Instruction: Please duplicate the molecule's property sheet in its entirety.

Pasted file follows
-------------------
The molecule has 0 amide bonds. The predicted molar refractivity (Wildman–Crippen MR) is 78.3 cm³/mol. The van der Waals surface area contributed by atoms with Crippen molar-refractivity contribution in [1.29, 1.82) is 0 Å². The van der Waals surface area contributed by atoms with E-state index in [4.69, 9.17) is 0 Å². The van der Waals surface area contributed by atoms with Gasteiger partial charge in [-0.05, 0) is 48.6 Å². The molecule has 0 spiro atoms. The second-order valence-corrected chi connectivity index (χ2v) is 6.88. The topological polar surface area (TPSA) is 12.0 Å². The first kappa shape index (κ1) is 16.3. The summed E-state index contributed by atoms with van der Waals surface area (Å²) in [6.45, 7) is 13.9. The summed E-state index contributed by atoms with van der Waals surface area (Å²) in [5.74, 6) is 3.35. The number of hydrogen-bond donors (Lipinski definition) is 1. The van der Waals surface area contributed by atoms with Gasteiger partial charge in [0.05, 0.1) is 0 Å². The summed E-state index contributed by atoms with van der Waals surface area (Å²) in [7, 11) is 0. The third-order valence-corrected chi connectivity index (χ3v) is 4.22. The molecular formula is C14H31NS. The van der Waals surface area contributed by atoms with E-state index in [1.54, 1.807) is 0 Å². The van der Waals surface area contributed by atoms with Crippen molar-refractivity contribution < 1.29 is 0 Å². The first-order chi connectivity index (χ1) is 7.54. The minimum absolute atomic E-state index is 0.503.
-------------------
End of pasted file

The molecule has 0 amide bonds. The predicted molar refractivity (Wildman–Crippen MR) is 78.3 cm³/mol. The van der Waals surface area contributed by atoms with Crippen molar-refractivity contribution in [1.29, 1.82) is 0 Å². The van der Waals surface area contributed by atoms with E-state index in [4.69, 9.17) is 0 Å². The van der Waals surface area contributed by atoms with Gasteiger partial charge in [-0.05, 0) is 48.6 Å². The molecule has 0 spiro atoms. The second-order valence-corrected chi connectivity index (χ2v) is 6.88. The topological polar surface area (TPSA) is 12.0 Å². The first kappa shape index (κ1) is 16.3. The summed E-state index contributed by atoms with van der Waals surface area (Å²) in [6.45, 7) is 13.9. The summed E-state index contributed by atoms with van der Waals surface area (Å²) in [5.74, 6) is 3.35. The number of hydrogen-bond donors (Lipinski definition) is 1. The van der Waals surface area contributed by atoms with Gasteiger partial charge in [0.05, 0.1) is 0 Å². The summed E-state index contributed by atoms with van der Waals surface area (Å²) in [7, 11) is 0. The third-order valence-corrected chi connectivity index (χ3v) is 4.22. The molecular formula is C14H31NS. The van der Waals surface area contributed by atoms with E-state index in [1.54, 1.807) is 0 Å². The van der Waals surface area contributed by atoms with Crippen molar-refractivity contribution < 1.29 is 0 Å². The first-order chi connectivity index (χ1) is 7.54. The minimum absolute atomic E-state index is 0.503.